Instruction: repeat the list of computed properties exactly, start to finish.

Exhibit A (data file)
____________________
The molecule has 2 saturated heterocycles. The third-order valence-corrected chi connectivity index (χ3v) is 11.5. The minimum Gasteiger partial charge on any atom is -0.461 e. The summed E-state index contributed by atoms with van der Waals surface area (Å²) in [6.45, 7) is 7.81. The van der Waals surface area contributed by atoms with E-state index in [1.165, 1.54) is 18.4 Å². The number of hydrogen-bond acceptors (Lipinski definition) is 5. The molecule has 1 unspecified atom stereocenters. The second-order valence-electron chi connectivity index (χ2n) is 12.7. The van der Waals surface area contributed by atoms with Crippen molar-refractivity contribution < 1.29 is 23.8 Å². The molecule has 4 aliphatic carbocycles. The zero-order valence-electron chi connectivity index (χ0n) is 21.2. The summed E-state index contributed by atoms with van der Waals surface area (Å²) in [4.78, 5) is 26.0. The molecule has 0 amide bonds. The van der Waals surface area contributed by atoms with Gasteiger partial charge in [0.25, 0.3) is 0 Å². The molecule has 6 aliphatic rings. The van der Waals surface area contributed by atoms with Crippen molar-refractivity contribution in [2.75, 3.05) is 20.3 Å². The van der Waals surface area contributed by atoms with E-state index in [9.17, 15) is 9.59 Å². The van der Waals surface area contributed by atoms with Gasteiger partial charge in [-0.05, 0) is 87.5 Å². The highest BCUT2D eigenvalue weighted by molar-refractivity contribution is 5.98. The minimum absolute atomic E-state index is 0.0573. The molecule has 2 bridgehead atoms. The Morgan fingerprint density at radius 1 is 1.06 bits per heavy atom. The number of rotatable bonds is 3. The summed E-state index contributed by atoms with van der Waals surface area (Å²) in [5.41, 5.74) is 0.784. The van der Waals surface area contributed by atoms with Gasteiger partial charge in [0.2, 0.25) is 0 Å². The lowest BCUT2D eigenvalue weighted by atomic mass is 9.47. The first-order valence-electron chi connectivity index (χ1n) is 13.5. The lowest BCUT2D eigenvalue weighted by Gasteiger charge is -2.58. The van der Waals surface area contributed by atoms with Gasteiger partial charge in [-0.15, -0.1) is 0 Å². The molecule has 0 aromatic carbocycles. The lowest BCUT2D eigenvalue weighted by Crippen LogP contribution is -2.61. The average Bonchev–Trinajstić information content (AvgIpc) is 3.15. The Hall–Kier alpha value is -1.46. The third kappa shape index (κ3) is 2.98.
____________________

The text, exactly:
The molecule has 2 saturated heterocycles. The third-order valence-corrected chi connectivity index (χ3v) is 11.5. The minimum Gasteiger partial charge on any atom is -0.461 e. The summed E-state index contributed by atoms with van der Waals surface area (Å²) in [6.45, 7) is 7.81. The van der Waals surface area contributed by atoms with E-state index in [1.165, 1.54) is 18.4 Å². The number of hydrogen-bond acceptors (Lipinski definition) is 5. The molecule has 1 unspecified atom stereocenters. The second-order valence-electron chi connectivity index (χ2n) is 12.7. The van der Waals surface area contributed by atoms with Crippen molar-refractivity contribution < 1.29 is 23.8 Å². The molecule has 4 aliphatic carbocycles. The zero-order valence-electron chi connectivity index (χ0n) is 21.2. The summed E-state index contributed by atoms with van der Waals surface area (Å²) in [4.78, 5) is 26.0. The molecule has 0 amide bonds. The van der Waals surface area contributed by atoms with Gasteiger partial charge in [0.25, 0.3) is 0 Å². The molecule has 6 aliphatic rings. The van der Waals surface area contributed by atoms with Crippen molar-refractivity contribution in [2.75, 3.05) is 20.3 Å². The van der Waals surface area contributed by atoms with E-state index in [9.17, 15) is 9.59 Å². The van der Waals surface area contributed by atoms with Gasteiger partial charge in [-0.05, 0) is 87.5 Å². The highest BCUT2D eigenvalue weighted by molar-refractivity contribution is 5.98. The minimum absolute atomic E-state index is 0.0573. The molecule has 2 bridgehead atoms. The Morgan fingerprint density at radius 1 is 1.06 bits per heavy atom. The number of rotatable bonds is 3. The summed E-state index contributed by atoms with van der Waals surface area (Å²) in [5.41, 5.74) is 0.784. The van der Waals surface area contributed by atoms with Gasteiger partial charge in [0.2, 0.25) is 0 Å². The lowest BCUT2D eigenvalue weighted by atomic mass is 9.47. The first-order valence-electron chi connectivity index (χ1n) is 13.5. The lowest BCUT2D eigenvalue weighted by Gasteiger charge is -2.58. The van der Waals surface area contributed by atoms with Gasteiger partial charge in [-0.15, -0.1) is 0 Å². The molecule has 0 aromatic carbocycles. The lowest BCUT2D eigenvalue weighted by Crippen LogP contribution is -2.61. The average Bonchev–Trinajstić information content (AvgIpc) is 3.15. The Hall–Kier alpha value is -1.46. The third kappa shape index (κ3) is 2.98.